MILITARY LAW Law and War in Outer Space PROF DALE STEPHENS CSM, ADELAIDE LAW SCHOOL In June, 2017 the U.S. Secretary of the Air Force, Heather Wilson, stated that outer space is a likely venue for future armed conflict 1 and that as a consequence, the U.S. is investing heavily in maintaining its military dominance in this theatre of operations. The realization of the possibility of “space war” has arisen quickly in recent history. While the 1991 Gulf War has been rightly acknowledged as the first space war, it wasn’t actually fought in outer space. Rather, in that conflict the U.S and coalition forces (including Australia) relied heavily on Global Positioning Satellites (GPS) to conduct that conflict and to that end it featured space-based assets to a significant degree. 2 In 1991, the U.S and her allies could confidently rely on such satellites knowing that they could operate with relative impunity. Since then space-based assets have enabled even greater capability for land, sea and air forces. What Secretary Wilson is acknowledging in her statement is that such reliance has created a strategic vulnerability as other nations advance their own space fighting capabilities. Hence, systems such as GPS become highly vulnerable to possible attack. In 2007 for example, China demonstrated that it could easily attack orbiting satellites by destroying one of its own ageing weather satellites. 3 It is well within the capacity of most developed countries to accurately launch such kinetic attacks and for those that do not have missile capability, it is equally clear that cyber-warfare offers an effective means of degrading satellite functionality. 4 Given the dual use (military and civilian) of many satellites and the free global service delivered by GPS (and the Russian equivalent GLONASS) to everyday life, an armed conflict in space could be catastrophic to modern life. We rely upon GPS signals for a myriad of uses, including navigation, communication, banking, agriculture, travel and even the Internet 32 THE BULLETIN March2018 itself. It is important to note though that GPS was developed principally for military use and modern weapons of warfare rely heavily upon GPS for their accuracy. Clearly however, a war in which these satellites were targeted would have wide ranging impact upon civilian life for everybody. While there do exist five major Treaties relating to the use of outer space (Australia has signed and ratified all five), there is very little mention of military use or restraint within these treaties. In fact, only one provision of the 1967 Outer Space Treaty (OST) 5 directly deals with military activity. Article IV of the OST prohibits the placement of weapons of mass destruction in full orbit, it also reserves the Moon and other celestial bodies for exclusively peaceful purposes and prohibits, inter alia, the establishment of permanent military bases or testing of weapons on celestial bodies. Hence any military activity outside these rather specific prohibitions is generally permitted and is not subject to specific treaty regulation. 6 Accordingly, the development of anti-satellite (ASAT) missiles, space based cyber warfare, directed energy weapons, and dual-use technology like rendezvous and proximity operations are not proscribed. 7 Given the vulnerability of satellites and the emerging recognition of the growing possibility of armed conflict in space, a number of international lawyers, scientists and policy experts came together in 2016 to start drafting a Manual of International Law Applicable to Military Uses of Outer Space. The Project is led by three Universities, namely The University of Adelaide, McGill University (Canada) and The University of Exeter (UK). The project is also supported by representatives of national Governments (acting in their personal capacities) and organizations such as the International Committee of the Red Cross. Remarkably, International Humanitarian Law (IHL) which in Treaty terms comprises the four 1949 Geneva Conventions and the two 1977 Additional Protocols, does not expressly apply any provision to armed conflict in outer space. There is considerable regulation of armed conflict on land, sea and air, but not in outer space. Despite this, Article III of the OST does provide that all activities conducted in outer space shall be undertaken in accordance with International Law, including the Charter of the United Nations. Hence, legal prohibitions on the use or threat of use of force contained within the UN Charter do apply to outer space via Article III as does the right of self-defence should a state be subject to an armed attack in space. Similarly, it would logically follow that IHL as customary international law would also apply to space warfare as would general principles of law. Indeed, the International Court of Justice has declared that whenever or wherever there is armed conflict, then IHL would apply to ensure that humanitarian priorities are preserved. 8 While this may be easily accepted, the difficulty is then discerning how such law applies, and in what manner, when both international law and physical laws have different application in outer space. IHL’s application to space operations presents a number of novel issues. How the law applies in the context of civilian activity in the midst of an armed conflict in space needs to be carefully mapped.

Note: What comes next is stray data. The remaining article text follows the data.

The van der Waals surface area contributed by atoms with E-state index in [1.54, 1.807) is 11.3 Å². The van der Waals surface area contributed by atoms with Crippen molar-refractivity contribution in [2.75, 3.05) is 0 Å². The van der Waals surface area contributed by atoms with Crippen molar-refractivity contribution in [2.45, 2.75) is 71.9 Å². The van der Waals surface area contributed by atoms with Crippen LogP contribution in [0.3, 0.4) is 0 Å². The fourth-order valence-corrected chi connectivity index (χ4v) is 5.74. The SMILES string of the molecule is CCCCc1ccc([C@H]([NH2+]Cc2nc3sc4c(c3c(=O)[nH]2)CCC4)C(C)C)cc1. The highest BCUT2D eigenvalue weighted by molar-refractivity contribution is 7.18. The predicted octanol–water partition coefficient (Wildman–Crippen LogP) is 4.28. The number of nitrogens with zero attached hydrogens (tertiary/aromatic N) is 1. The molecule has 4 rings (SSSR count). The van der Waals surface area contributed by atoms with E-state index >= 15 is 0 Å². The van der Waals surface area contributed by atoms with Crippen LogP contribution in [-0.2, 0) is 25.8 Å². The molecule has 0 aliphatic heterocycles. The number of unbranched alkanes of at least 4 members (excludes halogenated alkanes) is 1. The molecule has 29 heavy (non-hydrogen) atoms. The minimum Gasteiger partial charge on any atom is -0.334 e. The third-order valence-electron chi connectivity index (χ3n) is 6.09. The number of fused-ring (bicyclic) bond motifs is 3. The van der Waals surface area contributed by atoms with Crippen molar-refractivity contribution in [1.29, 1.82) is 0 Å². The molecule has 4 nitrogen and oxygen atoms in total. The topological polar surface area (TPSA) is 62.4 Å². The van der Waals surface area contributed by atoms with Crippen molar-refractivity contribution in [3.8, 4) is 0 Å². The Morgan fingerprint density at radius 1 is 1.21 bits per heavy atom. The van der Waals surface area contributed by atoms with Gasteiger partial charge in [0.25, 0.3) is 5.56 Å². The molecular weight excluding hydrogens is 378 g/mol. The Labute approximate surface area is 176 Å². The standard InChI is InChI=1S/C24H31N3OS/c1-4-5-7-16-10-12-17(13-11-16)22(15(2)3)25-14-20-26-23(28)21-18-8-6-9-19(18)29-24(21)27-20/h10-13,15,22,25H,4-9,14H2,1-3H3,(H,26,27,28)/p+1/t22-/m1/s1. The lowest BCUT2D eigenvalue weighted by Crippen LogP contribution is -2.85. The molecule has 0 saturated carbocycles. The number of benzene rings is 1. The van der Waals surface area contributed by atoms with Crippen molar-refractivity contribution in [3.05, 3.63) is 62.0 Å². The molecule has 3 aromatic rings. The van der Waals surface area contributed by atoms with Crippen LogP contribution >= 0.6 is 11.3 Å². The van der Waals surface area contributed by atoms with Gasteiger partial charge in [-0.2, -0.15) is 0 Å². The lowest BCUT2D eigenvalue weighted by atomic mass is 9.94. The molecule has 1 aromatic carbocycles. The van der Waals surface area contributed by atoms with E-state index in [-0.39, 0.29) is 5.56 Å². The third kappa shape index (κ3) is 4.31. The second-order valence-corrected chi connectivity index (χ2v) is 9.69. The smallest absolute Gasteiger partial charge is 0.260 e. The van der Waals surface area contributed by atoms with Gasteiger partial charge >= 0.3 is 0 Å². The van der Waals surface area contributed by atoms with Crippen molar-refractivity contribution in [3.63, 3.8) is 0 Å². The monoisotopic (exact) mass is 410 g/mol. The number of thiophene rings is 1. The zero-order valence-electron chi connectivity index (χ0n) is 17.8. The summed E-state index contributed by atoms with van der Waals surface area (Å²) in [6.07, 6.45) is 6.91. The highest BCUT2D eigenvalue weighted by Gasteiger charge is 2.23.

MILITARY LAW Questions relating to dual civilian and military use of satellites obviously need to be answered in terms of targeting. Similarly, questions regarding the creation of debris fields following a kinetic attack which could comprise hundreds or thousands of pieces of destroyed satellite orbiting the earth at tens of thousands of kilometres an hour equally present difficult legal and practical issues. The impact on civilian loss of life resulting from attacking satellite systems must be assessed as a matter of law before any attack is undertaken. Critically however, the law does not have anything to say about military operations that impose civilian social inconvenience or economic loss resulting from the loss of GPS signals for transportation, communication or any other civilian use. Equally significant is the impact of armed conflict on civilian operators in space. Private entrepreneurs such as Elon Musk from Space X and Jeff Bezos from Amazon have ambitious plans to explore and colonize space. 9 Companies are as equally invested in the use of space in modern times, as are States and the likelihood of armed conflict impacting large scale civilian activities in space is very real. How the law applies in the context of civilian activity in the midst of an armed conflict in space needs to be carefully mapped. While it may be presumed that the full array of IHL does apply to regulate armed conflict in space, a more difficult question is how to reconcile the IHL regime not only in its own terms (where physical laws are different in space) but also against the prevailing space law regime (which principally comprises the five foundational treaties). For example, the space law regime does not permit any claims of sovereignty in space and yet concepts of neutrality, which underpin significant aspects of IHL, depend on such sovereignty to ensure protections for non-belligerents are maintained. Similarly, the space regime under Article VI of the OST imposes a different threshold for State Responsibility than what applies on earth, one that is much more strict. Under this space law regime, which makes States very quickly responsible for the actions of non-governmental entities, it is arguable that private actors in space can unwittingly commit their States to armed conflict without even knowing it. While an unlikely reading of the interaction between regimes, it is certainty a plausible view that may yet be tested in a real time context. Unfortunately, recent attempts to draft treaties that limit the militarization of outer space have not progressed very far. 10 This creates a potential legal gap in the field that the University of Adelaide Law School, in conjunction with other Universities working on this Manual, is seeking to fill. The University of Adelaide Law school is fast establishing a national and also international reputation as a space law specialist and is confident that a resulting Manual addressing the international law applicable to military activities in outer space will have significant impact upon State behaviour. Similar Manuals in the areas of naval warfare, 11 air and missile warfare 12 and cyber warfare 13 that have been produced over the past few decades have had such a normative impact and hence the prospects for a space warfare manual having similar significance are favourable. A war in outer space sounds like it comes straight from the pages of science fiction. Unfortunately, as the U.S Secretary of the Air Force has noted, the prospect of armed conflict in outer space is very real. Should it happen, its impact upon everybody on earth and its implications for future human space exploration would be devastating. In this context, the development of a Manual that articulates a legal framework of restraint and protection of civilian persons and objects is critical. This project that Adelaide Law School leads will play its part in conditioning behaviour as well as ameliorating the effects of violence should the unthinkable occur. B Endnotes 1 http://www.defenseone.com/ideas/201 armed con7/06/why-im-directing-air-force-focusspace/138744/ 2 https://www.scientificamerican.com/article/ gps-and-the-world-s-first-space-war/ 3 Michael Mineiro, FY-1C and USA-193 ASAT Interceptions: An Assessment of Legal Obligations Under Article IX of the Outer Space Treaty, 34 Journal of Space Law 321 (2008). 4 See generally Chris Bowlby, ‘Could a War In Space Really Happen’ 19 Dec 2015, available online at: . 5 Treaty on Principles Governing the Activities of States in the Exploration and Use of Outer Space, Including the Moon and Other Celestial Bodies, 27 January 1967, 610 UNTS 205 (entered into force on 10 October 1967) (Hereinafter ‘Outer Space Treaty’ or ‘OST’). 6 U.S. Department of Defense, Law Of War Manual, Chap XIV ‘Air and Space Warfare’ (2015) found at: http://archive.defense.gov/ pubs/Law-of-War-Manual-June-2015.pdf - paragraph 188.8.131.52, p 916-7. 7 Note though that the 1963 Partial Test Ban Treaty does prohibit the use of outer space for nuclear testing. 8 Legality of the Threat or Use of Nuclear Weapons Advisory Opinion  ICJ reports 226 at 259, para 86. 9 ‘The New Space Race’ found at https://www.economist.com/news/ leaders/21735023-events-space-reflect-thoseback-home-new-space-race. 10 See generally, Paul Meyer, Dark Forces Awaken: The Prospects for Cooperative Space Security, Simons Papers in Security and Development, No 58/2017, School for International Studies, Simon Fraser University, Vancouver, March 2017. 11 Louise Doswald-Beck, San Remo Manual on International Law Applicable to Armed Conflicts at Sea (1995) found at https://ihl-databases.icrc.org/ihl/ INTRO/560?OpenDocument 12 Program On Humanitarian Policy And Conflict Research, Manual On International Law Applicable To Air And Missile Warfare (2009) found at: https://www.researchgate.net/profile/ Claude_Bruderlein/publication/264036862_ Manual_on_International_Law_ Applicable_to_Air_and_Missile_Warfare/ links/59a911d50f7e9b27900e2f0e/Manual-on- International-Law-Applicable-to-Air-and-Missile- Warfare.pdf. 13 Michael Schmitt (Ed) Tallinn Manual 2.0 On The International Law Applicable To Cyber Operations (2 nd Edition, 2017). 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